The whole Max Gogarty juggernaut rolls on, and it’s mostly the Guardian and its stablemates doing the driving. There’s this hand-wringing piece by Rafael Behr which compares it to the Cultural Revolution and fails to even consider the possibility the Guardian might have made a mistake, and a heavily biased article in The Observer, both of which fail to see the bigger picture, namely that a newspaper thought they could get away with something that went against the principles of their readership, and got caught out. Instead, the spin is one of mob rule, “hate mail” and bullying and the like.
Still, this is a recognised problem on the internet and I’m going to clarify the “UGC is better than mainstream media” tone in my last post before someone misinterprets it – not every comment on any of these pieces is a burning white-hot nugget of UGC gold, superior to anything a mainstream media outlet could ever do. A lot of the comments are fairly trite and some downright abusive. There is going to be for any comments section of any site or blog, and as doctorvee summed up in a good post last week:
Look in the comments section on any major website, and you will find loons aplenty. I used to be a big advocate of letting people comment on MSM news articles. I thought the BBC’s terrible Have Your Say was just a one-off accident due to the fact that it was among the first major attempts at allowing comments on MSM websites. Now that comments are commonplace, it is clear that it was a mistake to believe that it would enhance accountability or improve debate.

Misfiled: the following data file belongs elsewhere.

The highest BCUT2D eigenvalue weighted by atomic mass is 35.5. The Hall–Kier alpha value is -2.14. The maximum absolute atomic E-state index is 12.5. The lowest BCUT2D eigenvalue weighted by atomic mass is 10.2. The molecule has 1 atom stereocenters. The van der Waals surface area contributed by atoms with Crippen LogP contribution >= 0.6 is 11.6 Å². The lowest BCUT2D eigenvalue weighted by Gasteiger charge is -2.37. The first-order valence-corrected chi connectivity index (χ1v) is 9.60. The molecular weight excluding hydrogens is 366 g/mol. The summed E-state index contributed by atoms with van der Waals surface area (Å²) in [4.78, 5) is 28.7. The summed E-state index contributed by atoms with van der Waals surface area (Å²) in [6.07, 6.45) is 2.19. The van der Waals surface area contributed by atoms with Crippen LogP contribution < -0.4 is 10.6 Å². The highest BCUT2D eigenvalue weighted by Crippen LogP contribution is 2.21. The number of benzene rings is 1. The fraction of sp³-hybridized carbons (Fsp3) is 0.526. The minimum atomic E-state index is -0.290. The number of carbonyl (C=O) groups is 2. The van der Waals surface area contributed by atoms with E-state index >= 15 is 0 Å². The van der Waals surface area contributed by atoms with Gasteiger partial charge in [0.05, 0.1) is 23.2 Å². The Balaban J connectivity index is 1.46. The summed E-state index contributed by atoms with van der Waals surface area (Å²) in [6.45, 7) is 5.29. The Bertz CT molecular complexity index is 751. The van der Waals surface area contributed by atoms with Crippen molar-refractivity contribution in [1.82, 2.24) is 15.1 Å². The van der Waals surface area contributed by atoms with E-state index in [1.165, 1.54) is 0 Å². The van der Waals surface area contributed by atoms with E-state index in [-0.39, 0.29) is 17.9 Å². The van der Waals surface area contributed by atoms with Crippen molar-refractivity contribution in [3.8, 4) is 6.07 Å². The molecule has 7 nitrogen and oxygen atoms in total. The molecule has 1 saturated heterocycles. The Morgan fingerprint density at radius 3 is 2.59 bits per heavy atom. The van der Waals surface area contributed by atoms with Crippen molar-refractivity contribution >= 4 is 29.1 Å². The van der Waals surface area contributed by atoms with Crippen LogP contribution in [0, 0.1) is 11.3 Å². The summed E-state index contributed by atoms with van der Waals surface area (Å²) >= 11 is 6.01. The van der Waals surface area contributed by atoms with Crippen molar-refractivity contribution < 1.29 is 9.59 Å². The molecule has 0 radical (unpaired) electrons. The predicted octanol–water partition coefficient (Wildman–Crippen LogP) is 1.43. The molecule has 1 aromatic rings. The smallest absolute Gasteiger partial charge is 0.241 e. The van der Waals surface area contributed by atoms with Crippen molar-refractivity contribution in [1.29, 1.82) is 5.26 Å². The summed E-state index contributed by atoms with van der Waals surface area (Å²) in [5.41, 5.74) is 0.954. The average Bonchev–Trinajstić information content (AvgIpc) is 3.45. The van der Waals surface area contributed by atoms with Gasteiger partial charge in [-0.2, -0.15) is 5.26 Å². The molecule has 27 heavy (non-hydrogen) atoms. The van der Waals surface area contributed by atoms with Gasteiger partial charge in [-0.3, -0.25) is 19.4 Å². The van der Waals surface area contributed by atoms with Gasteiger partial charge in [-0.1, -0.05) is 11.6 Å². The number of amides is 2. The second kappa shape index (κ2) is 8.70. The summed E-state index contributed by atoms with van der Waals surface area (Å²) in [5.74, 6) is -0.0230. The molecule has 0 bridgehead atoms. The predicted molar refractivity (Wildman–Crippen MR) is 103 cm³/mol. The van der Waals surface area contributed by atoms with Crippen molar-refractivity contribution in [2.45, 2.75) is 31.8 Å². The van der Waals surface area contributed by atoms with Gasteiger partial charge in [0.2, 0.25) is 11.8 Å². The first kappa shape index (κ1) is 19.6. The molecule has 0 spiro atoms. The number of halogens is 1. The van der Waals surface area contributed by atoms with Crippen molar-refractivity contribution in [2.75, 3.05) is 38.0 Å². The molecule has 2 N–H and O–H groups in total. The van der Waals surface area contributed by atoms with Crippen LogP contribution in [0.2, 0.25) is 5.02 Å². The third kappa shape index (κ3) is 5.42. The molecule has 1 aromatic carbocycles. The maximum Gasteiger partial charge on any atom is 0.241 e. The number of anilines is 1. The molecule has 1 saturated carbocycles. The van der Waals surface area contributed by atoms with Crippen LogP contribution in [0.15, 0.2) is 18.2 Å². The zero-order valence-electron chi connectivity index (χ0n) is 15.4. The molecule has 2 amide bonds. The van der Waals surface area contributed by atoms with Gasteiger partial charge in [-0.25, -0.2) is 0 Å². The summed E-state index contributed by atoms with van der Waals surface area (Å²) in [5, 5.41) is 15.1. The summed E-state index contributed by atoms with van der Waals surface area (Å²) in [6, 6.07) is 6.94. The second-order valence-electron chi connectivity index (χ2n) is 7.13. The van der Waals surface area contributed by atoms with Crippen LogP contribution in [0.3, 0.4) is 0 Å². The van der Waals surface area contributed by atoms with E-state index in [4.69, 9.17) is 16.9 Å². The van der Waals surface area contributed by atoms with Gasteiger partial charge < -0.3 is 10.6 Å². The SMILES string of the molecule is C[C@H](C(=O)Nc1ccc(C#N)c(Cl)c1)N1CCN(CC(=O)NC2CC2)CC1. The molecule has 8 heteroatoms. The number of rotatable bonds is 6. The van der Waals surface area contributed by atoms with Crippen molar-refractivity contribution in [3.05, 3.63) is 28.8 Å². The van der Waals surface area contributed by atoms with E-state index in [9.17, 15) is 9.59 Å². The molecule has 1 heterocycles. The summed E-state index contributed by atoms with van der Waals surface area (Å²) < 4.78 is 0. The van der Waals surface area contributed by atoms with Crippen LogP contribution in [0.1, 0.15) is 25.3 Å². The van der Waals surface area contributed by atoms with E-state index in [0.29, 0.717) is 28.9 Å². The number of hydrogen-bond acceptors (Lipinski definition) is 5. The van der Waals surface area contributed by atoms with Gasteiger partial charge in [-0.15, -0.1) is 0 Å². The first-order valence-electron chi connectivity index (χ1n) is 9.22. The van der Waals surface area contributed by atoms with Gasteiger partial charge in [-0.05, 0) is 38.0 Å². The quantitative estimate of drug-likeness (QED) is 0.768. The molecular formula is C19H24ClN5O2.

Loon commenting is such a commonplace phenomenon (obligatory link to Gabriel’s Greater Internet Fuckwad Theory and XKCD on YouTube comments) that there are whole blogs devoted to it. But there are usually, if not always, lovely tasty grains of wheat amongst the chaff. It’s just that the system’s broken and we often can’t find them. So how to go about fixing it? Duncan says:
But that needn’t mean there should be no discussion about their stories. In its place they could — and should — have a system like pingbacks or a Technorati widget so that readers can see what bloggers have to say about the story. The standard of debate would surely rise.
I disagree. Blogs aren’t the only way to go about commenting on the web, Technorati is a pain in the arse to use anyway, and it’s possible to be an insightful and intelligent commenter without having the technological savvy, time or energy to have a blog. But how do we encourage better interactivity with the mainstream media without every Tom, Dick or Adolf swamping the system with idiocy.
Part of the problem is the limited definition of what “interactivity” means to MSM people. Allowing people to just “Have Your Say” (a phrase which should be not just banned but buried under a mile of concrete in my view, not least as it implicitly disregards the need to think first) is not what Web 2.0 or interactivity is about; for a community site to be interactive in a smart way it has to give users the chance to control content as well as contribute.
So what’s the answer? Sites like Digg or YouTube employ point systems to promote the best comments, and on the face of it, it has appeal. At the same time, filtering or ordering comments by how well-approved they are destroys the ability to view conversations as a thread – a good reply to an idiotic comment suddenly loses all useful context. As a result, most of these systems still keep to a semi-threaded system and set a very low barrier for entry – which is why it fails miserably on both sites.